Back in the good old typewriter days, you basically had a choice of two kinds of machine when it came to the look on a page: Pica, and Elite. The difference was in characters per inch: Pica gave you ten, Elite, twelve. There were other typefaces besides "typewriter," which is pretty close to courier font, but nobody used them to write fiction -- that was a fast way to get your manuscript bounced.
I was always a Pica man.
Estimating word counts on a manuscript back then was also simple. You'd take three or four pages out of a ms, do a total word count, then divide that by the number of pages. You didn't make exceptions for dialog or dense exposition, you just applied the number straight across.
A page of dialog has fewer words; however, they don't stuff three pages of dialog onto one to make the word count work -- the white space is part of the dialog. In the days when printers charged by the page, it didn't matter how many words were on sheet, the paper cost the same.
For most of my writing career, my manuscripts, with one-inch margins all the way around, I got 250 words per page. Made it easy to figure, and over the length of a novel, was pretty accurate. Four hundred pp? 100,000 words.
Then the computer thingees came along, and as they got more complicated, why, they figured it out for you. Five letters and a space = one "word." (Words like "if," "and," or "but," didn't count until you strung them together.
I'm not sure this is progress, but that's how it is.
On a typewriter, once you set your margins so you average ten words a line and twenty-five lines to a page, you never had to worry about it changing. Long as nobody else fiddled with your machine, you were golden. (And never once did my typewriter burp and tell me it couldn't find that page, that no such file existed.)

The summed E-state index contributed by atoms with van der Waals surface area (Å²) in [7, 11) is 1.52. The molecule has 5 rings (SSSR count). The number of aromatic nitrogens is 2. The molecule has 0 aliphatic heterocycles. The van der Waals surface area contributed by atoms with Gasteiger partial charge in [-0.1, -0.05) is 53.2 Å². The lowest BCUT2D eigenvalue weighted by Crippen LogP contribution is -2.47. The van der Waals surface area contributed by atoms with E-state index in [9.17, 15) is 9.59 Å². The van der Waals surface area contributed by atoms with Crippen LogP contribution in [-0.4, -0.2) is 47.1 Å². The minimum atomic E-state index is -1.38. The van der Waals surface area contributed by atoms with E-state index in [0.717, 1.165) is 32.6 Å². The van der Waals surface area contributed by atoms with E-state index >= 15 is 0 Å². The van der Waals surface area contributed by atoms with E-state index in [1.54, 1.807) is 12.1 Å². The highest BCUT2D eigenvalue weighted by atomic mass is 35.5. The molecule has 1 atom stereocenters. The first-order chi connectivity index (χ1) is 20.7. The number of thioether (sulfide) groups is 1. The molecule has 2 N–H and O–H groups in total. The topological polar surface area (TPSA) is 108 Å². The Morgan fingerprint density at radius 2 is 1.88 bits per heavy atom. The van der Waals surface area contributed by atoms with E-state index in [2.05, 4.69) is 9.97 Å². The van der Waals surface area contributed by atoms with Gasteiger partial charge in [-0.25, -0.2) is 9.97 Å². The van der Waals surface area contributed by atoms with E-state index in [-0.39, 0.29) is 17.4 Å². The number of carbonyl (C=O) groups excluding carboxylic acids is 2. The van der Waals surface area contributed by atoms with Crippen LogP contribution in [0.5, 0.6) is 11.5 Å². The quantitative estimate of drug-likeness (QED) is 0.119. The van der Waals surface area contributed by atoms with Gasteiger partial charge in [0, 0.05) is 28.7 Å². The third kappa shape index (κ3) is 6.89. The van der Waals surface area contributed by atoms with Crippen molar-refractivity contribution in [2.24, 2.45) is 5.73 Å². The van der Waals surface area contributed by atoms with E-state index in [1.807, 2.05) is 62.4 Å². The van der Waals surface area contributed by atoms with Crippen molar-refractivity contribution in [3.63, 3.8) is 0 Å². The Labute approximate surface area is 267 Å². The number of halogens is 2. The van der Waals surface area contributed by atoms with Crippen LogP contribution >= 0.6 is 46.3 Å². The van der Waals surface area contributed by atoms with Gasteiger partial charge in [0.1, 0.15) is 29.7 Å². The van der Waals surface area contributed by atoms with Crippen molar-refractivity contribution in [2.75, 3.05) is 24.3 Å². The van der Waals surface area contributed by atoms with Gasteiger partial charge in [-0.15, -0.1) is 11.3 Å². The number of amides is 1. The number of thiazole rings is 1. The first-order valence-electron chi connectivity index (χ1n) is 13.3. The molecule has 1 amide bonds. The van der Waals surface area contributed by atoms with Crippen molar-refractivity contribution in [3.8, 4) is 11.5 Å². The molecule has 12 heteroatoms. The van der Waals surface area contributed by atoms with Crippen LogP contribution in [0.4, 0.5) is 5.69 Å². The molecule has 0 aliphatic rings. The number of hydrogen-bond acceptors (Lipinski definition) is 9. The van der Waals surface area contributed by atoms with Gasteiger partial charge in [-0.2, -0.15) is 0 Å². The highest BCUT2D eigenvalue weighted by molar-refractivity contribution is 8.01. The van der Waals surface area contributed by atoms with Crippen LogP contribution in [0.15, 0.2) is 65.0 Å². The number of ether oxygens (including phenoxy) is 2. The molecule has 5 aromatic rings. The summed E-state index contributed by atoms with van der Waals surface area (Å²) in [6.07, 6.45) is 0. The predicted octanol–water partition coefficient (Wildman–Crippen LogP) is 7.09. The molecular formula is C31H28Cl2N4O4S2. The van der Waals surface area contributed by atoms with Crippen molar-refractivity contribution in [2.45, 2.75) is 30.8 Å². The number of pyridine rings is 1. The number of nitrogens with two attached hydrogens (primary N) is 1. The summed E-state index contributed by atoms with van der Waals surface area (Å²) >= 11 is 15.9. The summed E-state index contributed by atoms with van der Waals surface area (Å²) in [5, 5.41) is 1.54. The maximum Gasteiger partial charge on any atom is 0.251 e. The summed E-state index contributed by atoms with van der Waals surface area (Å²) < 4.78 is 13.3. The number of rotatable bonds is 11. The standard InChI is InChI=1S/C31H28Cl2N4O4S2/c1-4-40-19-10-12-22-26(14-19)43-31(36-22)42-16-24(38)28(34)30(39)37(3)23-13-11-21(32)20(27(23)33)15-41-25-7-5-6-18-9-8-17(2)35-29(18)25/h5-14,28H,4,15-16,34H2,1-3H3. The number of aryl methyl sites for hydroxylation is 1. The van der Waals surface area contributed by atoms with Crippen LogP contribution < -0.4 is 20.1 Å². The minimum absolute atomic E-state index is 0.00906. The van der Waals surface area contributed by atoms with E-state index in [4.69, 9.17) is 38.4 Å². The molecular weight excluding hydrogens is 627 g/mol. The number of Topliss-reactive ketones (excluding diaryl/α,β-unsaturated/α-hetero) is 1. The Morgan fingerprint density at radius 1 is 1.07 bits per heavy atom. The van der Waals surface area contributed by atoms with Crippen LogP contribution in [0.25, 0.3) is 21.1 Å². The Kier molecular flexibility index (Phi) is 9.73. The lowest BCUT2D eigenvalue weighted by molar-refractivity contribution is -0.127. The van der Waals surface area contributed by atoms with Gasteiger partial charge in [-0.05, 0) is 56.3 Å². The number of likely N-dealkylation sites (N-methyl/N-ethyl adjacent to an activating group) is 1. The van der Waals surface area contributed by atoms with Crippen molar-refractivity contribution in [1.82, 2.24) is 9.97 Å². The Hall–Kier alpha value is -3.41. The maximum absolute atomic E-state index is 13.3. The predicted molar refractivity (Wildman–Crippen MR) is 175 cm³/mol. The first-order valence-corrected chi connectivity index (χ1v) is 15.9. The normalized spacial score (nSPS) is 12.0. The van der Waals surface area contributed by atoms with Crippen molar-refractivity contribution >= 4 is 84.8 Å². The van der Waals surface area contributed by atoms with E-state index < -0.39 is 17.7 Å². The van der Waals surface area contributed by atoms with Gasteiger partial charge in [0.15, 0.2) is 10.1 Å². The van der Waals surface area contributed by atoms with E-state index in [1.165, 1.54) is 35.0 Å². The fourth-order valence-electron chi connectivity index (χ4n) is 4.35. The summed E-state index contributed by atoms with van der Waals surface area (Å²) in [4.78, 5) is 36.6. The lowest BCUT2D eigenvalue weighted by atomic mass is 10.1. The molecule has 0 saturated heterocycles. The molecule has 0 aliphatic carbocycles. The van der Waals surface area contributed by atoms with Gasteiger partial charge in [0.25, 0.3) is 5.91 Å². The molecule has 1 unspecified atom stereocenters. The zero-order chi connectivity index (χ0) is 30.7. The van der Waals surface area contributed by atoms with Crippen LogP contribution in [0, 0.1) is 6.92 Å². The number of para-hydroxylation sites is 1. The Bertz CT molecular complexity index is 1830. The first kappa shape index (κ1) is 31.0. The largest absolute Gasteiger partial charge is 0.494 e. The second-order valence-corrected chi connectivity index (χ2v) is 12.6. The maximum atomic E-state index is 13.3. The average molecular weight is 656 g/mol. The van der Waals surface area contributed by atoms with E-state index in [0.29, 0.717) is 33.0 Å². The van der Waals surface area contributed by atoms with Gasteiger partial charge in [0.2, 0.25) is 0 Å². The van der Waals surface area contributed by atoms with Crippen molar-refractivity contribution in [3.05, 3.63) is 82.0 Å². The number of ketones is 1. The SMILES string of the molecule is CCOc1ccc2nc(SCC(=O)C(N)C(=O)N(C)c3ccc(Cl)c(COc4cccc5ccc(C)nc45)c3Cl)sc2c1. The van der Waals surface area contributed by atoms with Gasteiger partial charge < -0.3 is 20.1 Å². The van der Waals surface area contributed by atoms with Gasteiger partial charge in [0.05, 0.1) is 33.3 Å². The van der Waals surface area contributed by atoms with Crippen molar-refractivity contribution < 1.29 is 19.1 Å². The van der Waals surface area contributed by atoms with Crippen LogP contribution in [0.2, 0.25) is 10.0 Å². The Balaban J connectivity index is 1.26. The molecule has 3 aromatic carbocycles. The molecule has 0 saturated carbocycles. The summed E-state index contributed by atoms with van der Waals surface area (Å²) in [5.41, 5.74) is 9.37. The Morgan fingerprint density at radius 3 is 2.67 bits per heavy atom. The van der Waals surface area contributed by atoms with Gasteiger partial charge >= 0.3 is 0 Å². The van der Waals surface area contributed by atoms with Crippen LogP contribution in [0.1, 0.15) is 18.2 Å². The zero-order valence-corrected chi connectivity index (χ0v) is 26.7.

Computer programs, however, sometimes do funny things when you aren't looking ...
The book-in-progress has been swimming right along, flowing quickly. The pages have been adding up, I can see a running count, right up there in the corner. But since I use a 150% view on my word processor, so as to better, you know, see things, I don't get a whole page of text and the rulers on the screen at once, and I didn't realize that I -- or the gremlins that live in my system -- had somehow jiggered the margins on my novel template. So instead of getting 250/words/page, I was getting closer to 200/w/p.
That it was flowing so fast should have been a clue, but, alas, wasn't. So as I looked down and noticed that my first draft was almost done, and over 350 pp, I was pleased, since I was looking to bring the novel around 85,000 words, and that would give me a little room to trim and tighten things
So I ran a word count, to see how close I was ...
10,000 words short, that's how close.
Oh. That's no good at all.
So I opened the file at 100% view, saw right away that the body of the page was short, top and bottom, and, oh, my ...
Not a problem, in that I can go back and add new material in; it's just more work to do it that way than it is to cut it.
Lots easier to make a rope shorter than it is longer.
Do not trust your computer. It's waiting for a chance to get you.